As I type this, a nice young lad from the power company is here installing “smart meters” for our electricity and gas. They track usage half-hourly and will give us a good picture of our energy and gas consumption, plus there's the added bonus of not playing endless rounds of “sorry we missed you” when the meter reader stops by because readings can be taken remotely. Will it save us any money? Who knows, but it will certainly be more convenient. A tiny concern is that when they rolled these out first, some customers were sent bills in the tens of thousands of pounds – oops! Let's hope they have worked that particular bug out of the system by now.
When the engineer arrived I showed him the meters, which are tucked into the corner of the walk-in closet in the hallway, a few inches from the floor, under a permanent shelf. Not much room even though I'd cleared the space around it! He had a look and asked, “Great, and where is your gas meter?”
There are two sets of meters in there, or so we thought, but nope, it's some other kind of setup. Not to worry said the nice young man, I'll go look outside. He was puzzled, since normally they ask on the phone about the location of the meters. I will never admit that they did ask that when we set up the appointment, and that we confidently answered that they were both in the house. Honest mistake!
He wandered around the apartment building, to no avail. He asked if he could look in various rooms and I agreed, though I assured him that we didn't put any furniture or bookcases in front of anything resembling a meter, and also that the meter reader had never been anywhere but that walk-in closet. He had another walk around the perimeter, then came back in and started opening kitchen cupboards.
Guess what? There's a gas meter at the back of the bottom corner cupboard where all the pots and pans live, in the kitchen. It could hardly be more hidden, or less accessible. Young Engineer searched while I was on hold with the power company to see if they could help. “Found it!” he called out cheerfully, then said philosophically, “They tend to just stick them any old place sometimes,” and left me to clear out what's in there while he worked on the electric meter in the hall closet. Wish I'd washed the kitchen floor...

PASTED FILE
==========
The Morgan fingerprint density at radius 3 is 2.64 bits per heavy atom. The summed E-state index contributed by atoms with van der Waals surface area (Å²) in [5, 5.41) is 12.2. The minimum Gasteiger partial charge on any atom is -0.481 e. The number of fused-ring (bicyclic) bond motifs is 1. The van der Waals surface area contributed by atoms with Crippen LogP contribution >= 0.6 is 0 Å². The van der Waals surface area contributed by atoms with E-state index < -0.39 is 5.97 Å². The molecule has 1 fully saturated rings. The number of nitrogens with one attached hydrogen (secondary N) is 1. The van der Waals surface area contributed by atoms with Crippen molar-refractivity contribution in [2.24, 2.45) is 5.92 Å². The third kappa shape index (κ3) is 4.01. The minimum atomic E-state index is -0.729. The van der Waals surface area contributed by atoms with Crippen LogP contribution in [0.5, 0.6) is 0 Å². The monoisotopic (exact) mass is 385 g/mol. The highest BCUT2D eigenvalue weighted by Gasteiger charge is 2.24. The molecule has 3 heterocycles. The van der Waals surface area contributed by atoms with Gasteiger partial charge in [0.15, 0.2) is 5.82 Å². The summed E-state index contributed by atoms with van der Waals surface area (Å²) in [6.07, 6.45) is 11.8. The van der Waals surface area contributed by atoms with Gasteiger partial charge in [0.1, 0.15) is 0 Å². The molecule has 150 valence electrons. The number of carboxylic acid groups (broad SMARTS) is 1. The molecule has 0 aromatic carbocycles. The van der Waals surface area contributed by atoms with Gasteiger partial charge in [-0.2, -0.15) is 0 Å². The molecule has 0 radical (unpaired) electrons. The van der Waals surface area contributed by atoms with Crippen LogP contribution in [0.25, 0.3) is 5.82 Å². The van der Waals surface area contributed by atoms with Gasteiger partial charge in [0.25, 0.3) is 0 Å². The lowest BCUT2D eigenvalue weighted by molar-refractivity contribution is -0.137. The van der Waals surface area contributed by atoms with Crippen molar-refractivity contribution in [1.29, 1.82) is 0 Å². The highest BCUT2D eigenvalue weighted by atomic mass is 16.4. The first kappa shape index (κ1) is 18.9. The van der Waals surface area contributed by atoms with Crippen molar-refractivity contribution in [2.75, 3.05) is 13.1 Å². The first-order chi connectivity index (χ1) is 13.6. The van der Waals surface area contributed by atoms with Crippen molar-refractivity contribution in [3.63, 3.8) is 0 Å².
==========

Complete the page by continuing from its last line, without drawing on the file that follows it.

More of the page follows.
Even after nine years here (nine years today as I write this, in fact!), I still get caught out by odd things like this. I've gotten a handle on the lingo: a pitcher is a 'jug', a sidewalk is a 'pavement' (I just had to fight with my British autocorrect because sidewalk kept spontaneously turning into 'pavement' – sheesh!), our apartment is a 'flat', and so on. I've learned to remember that it's 999 rather than 911 (unless it's 112 or the other new emergency number that I've forgotten already), and that if I talk to someone about my pants they will assume I am making indecent conversation about my underwear. I live in 24 hour clock time rather than having two of each hour, British cuisine no longer holds strange mysteries, and if I were to reach for a flannel I would be grabbing a washcloth, not a lumberjack's shirt. But the ins and outs of UK construction are not within my expertise.
In my former world, fuse boxes are at about eye level somewhere handy in the house, like the garage or the basement. Meters (gas or electric) live outside where the meter reader can get to them without having to gain access to the home, and washers and dryers live in utility rooms or basements or built-for-purpose closets. Very different here, at least where I live! In our last house the fuse box was at the bottom of the coat closet along with the electric meter, so that when the meter reader arrived (unannounced) there would be a hasty scramble to transfer armloads of coats and jackets so that he could see the meter. Here in this apartment when I had to phone in a meter reading because we missed the guy, I had to actually lay down on the floor, phone in one hand and flashlight (that'll be 'torch' in the UK) in the other, grunting out what numbers I could see. Washers and dryers typically live in the kitchen, of all places, which is still a bit weird to me but is apparently the norm, here. And in our apartment (and most of the others in our block) there is no place for the dryer to vent out – we all have dryer extension hoses that we have to stretch out an open window.
I've never been one to say “oh things are so much better where I come from,” because really if an entire country does their laundry in the kitchen who am I to say they are wrong? Instead, all of these differences are interesting, to me, even when they catch me off-guard. It makes me wonder why people in one place do things one way while in other places another way has become the norm. What are the thought processes behind the decisions? I'll never know, I guess.
It's not that often that I feel like a stranger in a strange land anymore, but today is definitely one of those days. It doesn't take much to catapult me right back to the summer of 2008, newly arrived on these shores!